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Google tells me that it sounds like this:

rəˈɡālyə

Other resources say:

  • merriam-webster.com: /ri-ˈgāl-yə/
  • dictionary.com: /ri-gey-lee-uh/, /-geyl-yuh/
  • dictionary.cambridge.org: /rɪˈɡeɪl·jə/
  • macmillandictionary.com: /rɪˈɡeɪljə/
  • oxforddictionaries.com: /rəˈɡālyə/

For some reason I want to say it like this:

rəˈɡälyə

Is there anyone who knows of any communities out there that commonly mispronounce it this way?

  • OK. Yeah I'll definitely do that, but I'd still like to know if anyone knows of any communities out there that commonly mispronounce it the way I did. – aa7 Jul 5 '16 at 7:06
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    With this sort of question, it is reasonable to expect OP to offer pronunciations given by several dictionaries. – Edwin Ashworth Jul 5 '16 at 7:51
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    OK. Sure thing. merriam-webster.com: /ri-ˈgāl-yə/, dictionary.com: /ri-gey-lee-uh/, /-geyl-yuh/, dictionary.cambridge.org: /rɪˈɡeɪl·jə/, macmillandictionary.com: /rɪˈɡeɪljə/, oxforddictionaries.com: /rəˈɡālyə/ – aa7 Jul 5 '16 at 7:57
  • Oxforddictionaries.com uses IPA. It is listed as /rəˈɡeɪljə/. – Cascabel Jul 5 '16 at 16:50
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I don't know of any community where "rəˈɡälyə" (IPA /rəˈgɑːljə/) has become an established pronunciation (it's not listed in any of the OneLook-indexed dictionaries), so I would avoid using it, and recommend pronouncing regalia to rhyme with "Australia" instead.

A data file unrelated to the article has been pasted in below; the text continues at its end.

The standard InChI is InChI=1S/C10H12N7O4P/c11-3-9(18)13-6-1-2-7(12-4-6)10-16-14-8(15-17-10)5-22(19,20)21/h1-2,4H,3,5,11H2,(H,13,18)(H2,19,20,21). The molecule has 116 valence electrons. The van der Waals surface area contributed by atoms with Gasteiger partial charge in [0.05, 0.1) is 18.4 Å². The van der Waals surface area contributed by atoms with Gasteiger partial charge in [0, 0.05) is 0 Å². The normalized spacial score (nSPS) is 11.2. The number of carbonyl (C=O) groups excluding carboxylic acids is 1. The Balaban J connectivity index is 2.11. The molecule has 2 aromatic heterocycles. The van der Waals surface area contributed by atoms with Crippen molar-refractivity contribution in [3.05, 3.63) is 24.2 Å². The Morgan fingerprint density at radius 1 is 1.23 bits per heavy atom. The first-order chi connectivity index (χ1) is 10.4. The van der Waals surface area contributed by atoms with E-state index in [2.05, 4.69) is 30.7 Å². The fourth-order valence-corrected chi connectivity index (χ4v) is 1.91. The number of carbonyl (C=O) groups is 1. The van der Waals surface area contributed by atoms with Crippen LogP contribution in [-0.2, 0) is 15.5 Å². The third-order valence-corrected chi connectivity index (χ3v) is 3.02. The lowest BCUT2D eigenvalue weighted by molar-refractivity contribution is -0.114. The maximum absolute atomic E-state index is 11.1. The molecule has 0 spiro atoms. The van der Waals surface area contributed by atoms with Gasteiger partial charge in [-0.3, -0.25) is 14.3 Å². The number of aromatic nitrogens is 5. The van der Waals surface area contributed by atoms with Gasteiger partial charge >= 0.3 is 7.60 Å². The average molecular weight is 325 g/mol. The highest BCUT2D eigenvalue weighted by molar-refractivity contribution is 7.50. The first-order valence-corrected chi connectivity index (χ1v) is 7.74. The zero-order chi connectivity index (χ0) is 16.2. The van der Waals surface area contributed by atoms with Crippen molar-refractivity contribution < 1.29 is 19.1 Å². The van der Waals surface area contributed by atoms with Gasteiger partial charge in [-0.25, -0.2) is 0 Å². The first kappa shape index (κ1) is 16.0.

Some Latinate words spelled with the letter "a" show variation between "long" /eɪ/, "short" /æ/, and a "restored" quality /ɑː/, but this is highly dependent on the identity of the specific word. For example, /ɑː/ has become standard for whatever reason in the word drama, but seems to be pretty uncommon in data (see Alex B.'s answer to "Data pronunciation: “dayta” or “dahta”?"). There are sometimes differences between dialects: e.g. /eɪ/ in dahlia is more common in British English than in American English, according to Merriam-Webster.

I found a Reddit conversation that confirms that you are not the only person who has thought of using /ɑː/ in "regalia":

  • I'm guessing you say regahlia instead of regaylia just based on your taste. Is that true?

    –asphyxiate, Wed Aug 16 23:20:56 2017 UTC

  • I do say regahlia, you're right! I was sad when I realised that azure wasn't pronounced azooooerr; some words just taste better mispronounced.

    –sushideception, Wed Aug 16 23:56:34 2017 UTC

("I have synesthesia, which allows me to taste words. AMA!", casualiama Reddit)

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